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Paper Or Plastic — Bags Recycle Differently
Plastic bags and plastic wrap is everywhere. The EPA estimates that Americans use nearly 4 billion every year. The vast majority of those go into landfills and will never decompose in your lifetime.
It turns out that the bags are recyclable – but in their own, unique way.
On a typical day at the North Gateway Transfer Station near Anthem, a bulldozer pushes recyclables around a cavernous room called the tipping floor. This is where your newspapers, plastic bottles and soda cans go. But not your plastic bags.
As city employee Terry Gellenbeck put it, this all comes down to “semantics.”
“Yes, they are recyclable,” he said, “but we don’t take them in our blue barrel program.”
Gellenbeck, who is used to giving tours around the place, is a solid waste analyst but calls himself “the recycling guy.” He said plastic bags gum up the machines here. From behind glass, he pointed to giant rollers, sorting through paper, mostly.
“And then if you watch, as the paper disappears for a second — it’s hard to, because there’s so much paper — you’ll see, wrapped around all those conveyors that are in there? Plastic bags," he said. "And they have to stop, turn it off, take a giant knife and cut it out. That down time is unproductive time. That costs money.”
That price is about $200,000 a year, he explained. And it’s probably more than twice that when you factor in the plastic bags that accidentally make it through the system. Those contaminate the paper recycling and lower its value. So, what are you supposed to do with that inevitable stash of plastic bags on top of the fridge or under the sink? The answer is actually really simple. Take them back to your grocery store. Most participate in a program called Bag Central Station.
Eventually, those bags end up somewhere like the compactor at Bashas’ headquarters in Chandler. It’s where the plastic sacks are squished into bales, 1,100 pounds each. If you tour the spot, you can see it for yourself.
It’s not like “you’re just turning them in, and you don’t know where they go,” said Kristy Jozwiak, a spokeswoman for the company.
As the air from bags popped in to compactor next to her, she explained how these bales are sold to companies that specialize in making plastic lumber. They then are reincarnated as “decking, playground equipment,” she said. “There’s just a lot of fascinating things these plastic bags turn into.”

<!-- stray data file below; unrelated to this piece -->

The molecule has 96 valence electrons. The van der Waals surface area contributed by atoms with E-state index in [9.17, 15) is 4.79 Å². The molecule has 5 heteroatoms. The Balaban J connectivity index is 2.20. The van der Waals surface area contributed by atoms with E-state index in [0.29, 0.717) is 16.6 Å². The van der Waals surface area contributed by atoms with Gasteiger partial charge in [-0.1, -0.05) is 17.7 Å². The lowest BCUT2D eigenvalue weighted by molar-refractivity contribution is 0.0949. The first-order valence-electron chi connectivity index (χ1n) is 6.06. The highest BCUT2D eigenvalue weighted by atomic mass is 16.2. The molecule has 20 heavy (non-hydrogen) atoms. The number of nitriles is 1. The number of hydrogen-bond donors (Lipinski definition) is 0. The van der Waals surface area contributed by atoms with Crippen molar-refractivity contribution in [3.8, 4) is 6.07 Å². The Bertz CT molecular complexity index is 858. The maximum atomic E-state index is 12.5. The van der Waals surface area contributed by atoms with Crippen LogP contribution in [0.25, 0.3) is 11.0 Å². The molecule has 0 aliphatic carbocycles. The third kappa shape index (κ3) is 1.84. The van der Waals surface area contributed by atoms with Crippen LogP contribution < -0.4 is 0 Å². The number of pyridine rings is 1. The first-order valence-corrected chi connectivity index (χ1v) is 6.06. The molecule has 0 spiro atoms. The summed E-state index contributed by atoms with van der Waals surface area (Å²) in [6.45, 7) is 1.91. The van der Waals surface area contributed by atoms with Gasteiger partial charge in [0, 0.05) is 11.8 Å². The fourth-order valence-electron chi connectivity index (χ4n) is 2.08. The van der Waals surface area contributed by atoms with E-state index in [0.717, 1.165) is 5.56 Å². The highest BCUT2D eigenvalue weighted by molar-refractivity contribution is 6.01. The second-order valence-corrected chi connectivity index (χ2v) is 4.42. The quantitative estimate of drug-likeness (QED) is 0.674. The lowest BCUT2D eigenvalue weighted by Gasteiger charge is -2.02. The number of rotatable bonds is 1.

She said that has been part of plastic bag drives at local schools and other public-information campaigns.
“Customers can change their behavior and recycle those plastic bags, if they know about the process, and if we make it very easy,” she said.
But do people really know about the process? I didn’t. I decided to stop by a Bashas’ in Tempe. I asked a few shoppers if they knew how to recycle plastic bags.
“I do not,” said one man, pushing a cart filled with plastic bags. “I reuse them as much as possible. That’s my form of recycling.”
“Bring them to the store?” asked a woman.
“I usually do it, actually, at Fry’s,” replied another lady.
Then, there was Ellen Smith, who was happy to go in depth about her habits. She said used to live in California, where bag recycling is the norm. There, she got used to it.
“But it does take a consciousness and an awareness of, ‘OK, Gather up the bags, OK, remember to take them out of the car, walk into the store, go to the receptacle, pop it in there,'” she said. “But it’s just another habit. It’s another discipline in life.”
It’s a discipline not practiced by most people. The EPA estimates that less than 5 percent the country’s 100 billion plastic bags are recycled every year.